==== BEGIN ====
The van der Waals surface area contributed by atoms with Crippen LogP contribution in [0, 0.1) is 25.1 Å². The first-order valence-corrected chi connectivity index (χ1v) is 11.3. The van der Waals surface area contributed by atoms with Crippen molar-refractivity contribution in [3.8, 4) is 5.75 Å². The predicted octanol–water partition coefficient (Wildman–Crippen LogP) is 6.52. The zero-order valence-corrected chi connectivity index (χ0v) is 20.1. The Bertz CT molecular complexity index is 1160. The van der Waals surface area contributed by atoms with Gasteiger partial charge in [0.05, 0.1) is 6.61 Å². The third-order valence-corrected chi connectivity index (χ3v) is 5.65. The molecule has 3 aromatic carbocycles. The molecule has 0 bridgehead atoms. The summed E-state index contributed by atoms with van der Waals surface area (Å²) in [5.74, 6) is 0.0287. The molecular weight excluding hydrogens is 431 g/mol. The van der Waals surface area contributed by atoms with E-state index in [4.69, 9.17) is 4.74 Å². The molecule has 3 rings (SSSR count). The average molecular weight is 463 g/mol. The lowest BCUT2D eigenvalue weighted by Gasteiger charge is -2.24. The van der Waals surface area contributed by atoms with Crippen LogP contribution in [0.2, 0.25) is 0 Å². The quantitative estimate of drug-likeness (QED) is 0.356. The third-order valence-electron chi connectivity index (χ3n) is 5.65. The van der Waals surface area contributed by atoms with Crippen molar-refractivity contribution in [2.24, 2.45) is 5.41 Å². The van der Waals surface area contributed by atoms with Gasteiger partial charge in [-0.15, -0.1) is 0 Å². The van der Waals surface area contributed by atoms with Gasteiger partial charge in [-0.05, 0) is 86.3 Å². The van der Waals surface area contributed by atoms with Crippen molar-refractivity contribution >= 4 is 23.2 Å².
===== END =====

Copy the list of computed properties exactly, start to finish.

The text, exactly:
The van der Waals surface area contributed by atoms with Crippen LogP contribution in [0, 0.1) is 25.1 Å². The first-order valence-corrected chi connectivity index (χ1v) is 11.3. The van der Waals surface area contributed by atoms with Crippen molar-refractivity contribution in [3.8, 4) is 5.75 Å². The predicted octanol–water partition coefficient (Wildman–Crippen LogP) is 6.52. The zero-order valence-corrected chi connectivity index (χ0v) is 20.1. The Bertz CT molecular complexity index is 1160. The van der Waals surface area contributed by atoms with Gasteiger partial charge in [0.05, 0.1) is 6.61 Å². The third-order valence-corrected chi connectivity index (χ3v) is 5.65. The molecule has 3 aromatic carbocycles. The molecule has 0 bridgehead atoms. The summed E-state index contributed by atoms with van der Waals surface area (Å²) in [5.74, 6) is 0.0287. The molecular weight excluding hydrogens is 431 g/mol. The van der Waals surface area contributed by atoms with E-state index in [4.69, 9.17) is 4.74 Å². The molecule has 3 rings (SSSR count). The average molecular weight is 463 g/mol. The lowest BCUT2D eigenvalue weighted by Gasteiger charge is -2.24. The van der Waals surface area contributed by atoms with Crippen LogP contribution in [0.2, 0.25) is 0 Å². The quantitative estimate of drug-likeness (QED) is 0.356. The third-order valence-electron chi connectivity index (χ3n) is 5.65. The van der Waals surface area contributed by atoms with Crippen molar-refractivity contribution in [2.24, 2.45) is 5.41 Å². The van der Waals surface area contributed by atoms with Gasteiger partial charge in [-0.15, -0.1) is 0 Å². The van der Waals surface area contributed by atoms with Gasteiger partial charge in [-0.05, 0) is 86.3 Å². The van der Waals surface area contributed by atoms with Crippen molar-refractivity contribution >= 4 is 23.2 Å².